Over the last year or so I have been playing around with different ways of showing changing global bilateral migrant stocks, adapting the animation code I created for the plots for region to region flows in this estimation paper. I am putting them online here in case they are of interest to anyone else.
The first plot below shows the change over time in the pattern of global migrant stocks. As with the regional plots in my previous post, the chords in the diagrams represent the connection between the places of birth (at the base of the chord) and places of residence (at the arrow head of the chord). The width of based of the chords correspond to the size of the migrant population in millions. Chords are ordered relative to their size, with the largest migrant stocks plotted at the beginning of the region segments. The ordering of chords jumps around over time as the relative rankings of the largest foreign-born populations change in each region. Values for the migrant population sizes are from the 2019 revision of the United Nations DESA International Migrant Stock Data.
Note: you might have to right click, select show controls and hit play to start the animations depending on your browsers - right clicking can also allow you to access controls on the play back speed.
The next two plots below show the differences between male and female global migrant distributions in 2019. In the first plot I keep the sector axis fixed at their maximums (over both sexes) making it easier to detect changes in the relative volume of a particular migrant corridor; for example the greater number of male migrants in West Asia and slightly more female migrants in North America.
In the second plot, I allow the sector axis to be specific to the regional totals. This (perhaps?) makes it easier to detect relative changes in the overall global patterns by sex.
One important feature of international migrants are their relative rarity. Professor Hein de Haas visually illustrates this point neatly using a pie chart, where his focus is predominantly on refugees, but also clearly shows the small share of the global population that are living outside their country of birth (under 4%). This feature is completely missed in chord diagrams of migrants like the ones above, where there is no way to gauge the share of the migrant populations relative to the total population.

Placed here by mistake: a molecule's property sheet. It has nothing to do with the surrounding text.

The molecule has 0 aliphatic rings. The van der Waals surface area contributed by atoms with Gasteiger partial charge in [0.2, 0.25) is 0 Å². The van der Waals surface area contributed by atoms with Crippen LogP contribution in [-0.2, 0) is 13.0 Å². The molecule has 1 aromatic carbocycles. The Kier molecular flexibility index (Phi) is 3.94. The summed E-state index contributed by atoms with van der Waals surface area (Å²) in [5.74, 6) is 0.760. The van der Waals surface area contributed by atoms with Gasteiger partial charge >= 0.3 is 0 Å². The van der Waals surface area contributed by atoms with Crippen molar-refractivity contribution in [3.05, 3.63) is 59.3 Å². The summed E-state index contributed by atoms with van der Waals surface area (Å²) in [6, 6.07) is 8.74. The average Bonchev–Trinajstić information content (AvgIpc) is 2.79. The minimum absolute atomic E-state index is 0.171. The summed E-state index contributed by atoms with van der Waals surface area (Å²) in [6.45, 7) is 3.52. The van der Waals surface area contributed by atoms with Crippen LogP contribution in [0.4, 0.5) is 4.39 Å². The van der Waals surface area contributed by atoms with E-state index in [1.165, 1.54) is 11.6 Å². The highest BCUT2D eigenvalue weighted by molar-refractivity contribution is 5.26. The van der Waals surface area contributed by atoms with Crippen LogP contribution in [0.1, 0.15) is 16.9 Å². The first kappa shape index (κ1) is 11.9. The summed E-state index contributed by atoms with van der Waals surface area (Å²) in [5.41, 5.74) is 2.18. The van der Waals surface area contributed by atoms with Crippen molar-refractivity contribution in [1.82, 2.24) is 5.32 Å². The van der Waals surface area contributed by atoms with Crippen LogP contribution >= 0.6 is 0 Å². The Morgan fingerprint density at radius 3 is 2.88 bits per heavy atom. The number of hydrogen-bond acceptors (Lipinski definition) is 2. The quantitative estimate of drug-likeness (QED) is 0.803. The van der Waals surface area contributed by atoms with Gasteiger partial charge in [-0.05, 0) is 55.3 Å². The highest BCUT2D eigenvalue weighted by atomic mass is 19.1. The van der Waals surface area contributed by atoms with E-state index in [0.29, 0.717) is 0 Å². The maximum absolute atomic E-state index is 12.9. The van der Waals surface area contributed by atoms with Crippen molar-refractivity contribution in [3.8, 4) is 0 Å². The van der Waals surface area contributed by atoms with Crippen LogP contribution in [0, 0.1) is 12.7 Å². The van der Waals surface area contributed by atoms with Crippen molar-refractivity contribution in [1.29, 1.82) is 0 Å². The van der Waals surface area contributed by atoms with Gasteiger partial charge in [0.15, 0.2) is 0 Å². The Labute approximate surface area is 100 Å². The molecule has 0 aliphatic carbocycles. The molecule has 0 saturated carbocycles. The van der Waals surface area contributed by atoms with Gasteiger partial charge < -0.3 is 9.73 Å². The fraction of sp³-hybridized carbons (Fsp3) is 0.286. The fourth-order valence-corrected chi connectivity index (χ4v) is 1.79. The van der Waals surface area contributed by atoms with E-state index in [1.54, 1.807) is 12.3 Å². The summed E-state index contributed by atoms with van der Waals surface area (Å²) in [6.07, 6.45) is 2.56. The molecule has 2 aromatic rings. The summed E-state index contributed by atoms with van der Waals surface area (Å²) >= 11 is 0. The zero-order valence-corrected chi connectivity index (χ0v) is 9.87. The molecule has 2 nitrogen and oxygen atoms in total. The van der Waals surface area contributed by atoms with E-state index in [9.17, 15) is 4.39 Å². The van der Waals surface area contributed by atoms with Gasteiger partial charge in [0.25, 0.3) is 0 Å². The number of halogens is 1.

In the plot below I tried to illustrate the relative sizes of migrant populations using the lengths of the sector axis in the transitions between
- The number of migrants (which is a combination of migrant living in the region and migrants born in the region living elsewhere) as in the plots above, and
- The total population of the region.
The chord widths remain constant, fixed at the size of the bilateral migrant populations.
These plots were all produced in R, primarily using the
chordDiagram() function in the circlize package. A while ago I wrote a post with details on creating animated chord diagrams. The specific code for the plots above gets a bit overwhelming (and is poorly commented) so I am hesitant to put it online, especially because the more complicated parts for defining the lines for the global regions can now be done much more easily using the new
group argument in the
chordDiagram() function, as described in a recent post by the circlize package creator Zuguang Gu.